Men and cancer


This page was reviewed under our medical and editorial policy by

Maurie Markman, MD, President, Medicine & Science

This page was updated on April 21, 2022.

Cancer may develop in anyone at any time, but historically, cancer is diagnosed in men more often than women. The National Cancer Institute (NCI) estimates that one in two men and one in three women will be diagnosed with cancer during their lifetime. Also, men are less likely to survive cancer. The American Cancer Society (ACS) estimates that 322,800 men will die from the disease in 2024, compared to 288,7820 women.

Studies have found that these differences in cancer incidences and outcomes may be attributed to lifestyle-related risk factors, such as smoking, drinking alcohol and eating fatty foods. Also, men historically are more likely to have been exposed to industrial hazards that may increase their cancer risk. Whatever the reason, men and women experience cancer differently in many ways, and they often start with anatomy.

Male-only cancers

Some cancers only affect men because they develop in the male reproductive system, which includes the prostate, testicles and penis.

Prostate cancer: The prostate is a gland that contributes to the production of semen, which carries sperm from the testicles. Prostate cancer is the most common male-only cancer and the third most common cancer in the United States. According to the ACS, more than 299,000 men will develop cancer of the prostate.

Learn more about prostate cancer

Testicular cancer: The testicles, also called the testes, produce sperm and the hormone testosterone, which helps regulate the male sex drive, muscular development and physical maturity. Cancer of the testicles is very rare. The ACS estimates that about 9,800 men a year are diagnosed with testicular cancer. Most cases of testicular cancer are diagnosed in men younger than 44.

Learn more about testicular cancer

Penile cancer: Penile cancer is found on or in the tissue of the penis. The ACS estimates that about 2,100 men are diagnosed with penile cancer each year.

Risk factors and prevention

Cancer develops when mutated cells grow out of control, forming a tumor. In most cases, the exact cause of these mutations or why cancers develop is unknown. In the case of male cancers, however, certain factors significantly increase the risk of developing these diseases. For instance:

  • The human papillomavirus (HPV) is linked to most cases of penile cancer.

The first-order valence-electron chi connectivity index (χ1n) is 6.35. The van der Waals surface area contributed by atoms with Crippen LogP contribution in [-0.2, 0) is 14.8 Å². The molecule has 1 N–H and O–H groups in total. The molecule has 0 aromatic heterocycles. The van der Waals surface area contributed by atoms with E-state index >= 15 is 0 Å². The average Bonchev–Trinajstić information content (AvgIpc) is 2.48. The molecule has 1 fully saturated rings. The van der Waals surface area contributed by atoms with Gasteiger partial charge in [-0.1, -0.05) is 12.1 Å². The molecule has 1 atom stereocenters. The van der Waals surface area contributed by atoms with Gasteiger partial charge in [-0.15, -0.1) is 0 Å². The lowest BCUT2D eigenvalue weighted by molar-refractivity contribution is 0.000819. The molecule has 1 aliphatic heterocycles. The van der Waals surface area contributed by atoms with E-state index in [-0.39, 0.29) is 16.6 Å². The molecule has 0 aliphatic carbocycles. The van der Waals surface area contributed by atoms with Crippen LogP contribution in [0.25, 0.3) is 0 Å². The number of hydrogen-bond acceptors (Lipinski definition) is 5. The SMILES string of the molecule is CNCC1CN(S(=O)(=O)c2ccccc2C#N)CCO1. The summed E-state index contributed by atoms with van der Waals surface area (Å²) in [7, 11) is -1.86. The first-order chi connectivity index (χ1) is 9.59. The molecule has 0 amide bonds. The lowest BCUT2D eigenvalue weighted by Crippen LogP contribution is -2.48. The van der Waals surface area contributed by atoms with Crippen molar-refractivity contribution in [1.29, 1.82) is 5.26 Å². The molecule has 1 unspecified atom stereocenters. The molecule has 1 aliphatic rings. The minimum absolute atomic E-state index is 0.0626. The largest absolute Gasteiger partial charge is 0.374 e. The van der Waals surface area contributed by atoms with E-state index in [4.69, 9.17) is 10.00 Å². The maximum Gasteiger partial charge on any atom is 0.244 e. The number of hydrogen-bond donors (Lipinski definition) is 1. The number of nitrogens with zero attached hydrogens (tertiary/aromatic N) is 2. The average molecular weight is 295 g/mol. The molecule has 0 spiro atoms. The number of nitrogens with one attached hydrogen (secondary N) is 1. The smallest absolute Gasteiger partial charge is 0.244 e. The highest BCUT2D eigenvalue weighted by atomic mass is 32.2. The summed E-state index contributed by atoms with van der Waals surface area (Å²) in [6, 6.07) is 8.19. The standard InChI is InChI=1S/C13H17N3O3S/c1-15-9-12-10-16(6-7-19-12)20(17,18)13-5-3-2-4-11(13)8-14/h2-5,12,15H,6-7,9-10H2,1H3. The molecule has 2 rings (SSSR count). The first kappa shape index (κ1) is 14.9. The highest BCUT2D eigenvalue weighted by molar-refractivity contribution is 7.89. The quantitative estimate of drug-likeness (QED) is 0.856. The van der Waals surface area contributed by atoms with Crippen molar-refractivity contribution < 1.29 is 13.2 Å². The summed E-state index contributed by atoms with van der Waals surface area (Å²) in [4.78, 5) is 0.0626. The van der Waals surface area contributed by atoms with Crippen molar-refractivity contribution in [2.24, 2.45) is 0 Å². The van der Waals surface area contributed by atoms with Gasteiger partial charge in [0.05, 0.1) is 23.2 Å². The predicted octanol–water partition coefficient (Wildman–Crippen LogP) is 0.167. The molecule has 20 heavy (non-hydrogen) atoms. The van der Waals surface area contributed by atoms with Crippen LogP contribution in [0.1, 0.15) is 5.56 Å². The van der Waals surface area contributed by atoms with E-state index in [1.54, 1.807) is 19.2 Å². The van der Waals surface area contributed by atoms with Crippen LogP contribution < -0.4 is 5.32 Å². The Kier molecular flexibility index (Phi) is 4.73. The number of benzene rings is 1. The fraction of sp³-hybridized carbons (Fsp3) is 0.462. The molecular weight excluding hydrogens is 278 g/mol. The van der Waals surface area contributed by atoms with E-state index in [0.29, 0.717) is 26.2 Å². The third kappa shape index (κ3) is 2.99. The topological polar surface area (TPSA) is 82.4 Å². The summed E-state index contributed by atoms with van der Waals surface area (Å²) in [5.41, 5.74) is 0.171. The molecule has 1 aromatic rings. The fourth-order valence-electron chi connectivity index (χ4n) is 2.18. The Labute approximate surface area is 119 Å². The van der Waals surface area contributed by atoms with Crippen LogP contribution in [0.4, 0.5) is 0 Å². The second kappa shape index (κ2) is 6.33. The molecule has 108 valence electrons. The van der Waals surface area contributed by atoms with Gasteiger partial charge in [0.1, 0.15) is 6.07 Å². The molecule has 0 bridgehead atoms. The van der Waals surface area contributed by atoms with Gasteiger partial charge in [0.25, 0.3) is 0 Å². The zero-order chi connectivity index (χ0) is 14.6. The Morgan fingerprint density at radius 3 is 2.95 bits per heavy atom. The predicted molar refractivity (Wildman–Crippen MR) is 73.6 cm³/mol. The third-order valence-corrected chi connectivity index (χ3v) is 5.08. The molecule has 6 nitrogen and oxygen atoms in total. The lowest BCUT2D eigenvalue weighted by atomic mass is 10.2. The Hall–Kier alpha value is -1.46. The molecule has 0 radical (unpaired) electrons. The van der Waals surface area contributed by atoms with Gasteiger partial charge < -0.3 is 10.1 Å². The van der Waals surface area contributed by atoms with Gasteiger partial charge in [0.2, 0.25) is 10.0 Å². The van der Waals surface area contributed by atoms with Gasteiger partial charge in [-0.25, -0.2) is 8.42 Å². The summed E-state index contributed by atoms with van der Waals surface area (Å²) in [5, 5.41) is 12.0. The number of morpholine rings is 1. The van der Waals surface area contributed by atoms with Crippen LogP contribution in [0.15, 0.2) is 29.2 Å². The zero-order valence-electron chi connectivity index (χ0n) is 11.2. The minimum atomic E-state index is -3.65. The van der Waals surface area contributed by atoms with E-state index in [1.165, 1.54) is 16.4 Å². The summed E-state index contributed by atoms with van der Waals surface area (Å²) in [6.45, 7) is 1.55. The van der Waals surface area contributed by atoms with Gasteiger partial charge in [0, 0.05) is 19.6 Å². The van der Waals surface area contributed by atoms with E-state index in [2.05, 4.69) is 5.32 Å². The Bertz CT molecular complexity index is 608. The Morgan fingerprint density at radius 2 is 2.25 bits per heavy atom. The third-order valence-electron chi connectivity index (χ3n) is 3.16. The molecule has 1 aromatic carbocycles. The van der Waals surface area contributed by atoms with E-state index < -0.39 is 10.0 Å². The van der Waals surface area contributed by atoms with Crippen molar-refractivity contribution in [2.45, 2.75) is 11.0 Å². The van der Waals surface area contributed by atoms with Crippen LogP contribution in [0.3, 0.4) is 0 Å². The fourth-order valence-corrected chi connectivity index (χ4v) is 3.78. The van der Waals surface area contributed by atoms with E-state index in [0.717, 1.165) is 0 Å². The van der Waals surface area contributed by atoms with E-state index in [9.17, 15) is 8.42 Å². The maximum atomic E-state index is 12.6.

• Men whose father or brother has a history of prostate cancer are twice as likely to develop the disease.
  • Men with mutations in the BRCA1 and BRCA2 genes are at higher risk of developing prostate and other cancers.

While some risk factors for cancers are out of their control, men can help reduce their risk by exercising, eating a diet low in saturated fat, maintaining a healthy weight and quitting smoking.

Screening and diagnosis

As with many cancers, more options may be available to treat male-only cancers when they are diagnosed or detected early. For example:

Men with early symptoms of these cancers or who find irregularities during a self-examination should talk to their doctor to determine if further tests are required. If you have a family history of cancer, talk to your doctor about how often you should be screened.

Learn more about diagnostic procedures

10 cancer symptoms men are likely to ignore

Cancer symptoms may sometimes be attributed initially to other less serious conditions. But when symptoms persist, they may be a sign of cancer or another disease. Some of these symptoms include:

Cancer treatment and side effects for men

Men who develop gender-specific cancers may be concerned about their ability to reproduce and their sexual desire and performance. Treatment options to remove skin and tissue affected by cancer may interfere with sexual and fertility functions. For instance:

  • Testicular cancer treatments may require removal of one or both testicles, which would reduce sperm count and/or lead to infertility. Radiation therapy for testicular cancer may also reduce sperm count. Removal of the testicles reduces testosterone production, which may affect sexual desire and performance.
  • Treatment for prostate cancer may require reducing the production of testosterone, which may affect sexual performance. Prostate cancer treatment may also affect the body’s ability to ejaculate. Prostate cancer surgery may damage nerves around the prostate that allow a man to become erect.
  • Treatment for penile cancer usually requires surgery, which may cause disfigurement and scarring.

It is important that men discuss their cancer treatment options and related side effects with their doctor before making decisions about a treatment plan.

Learn more about supportive care

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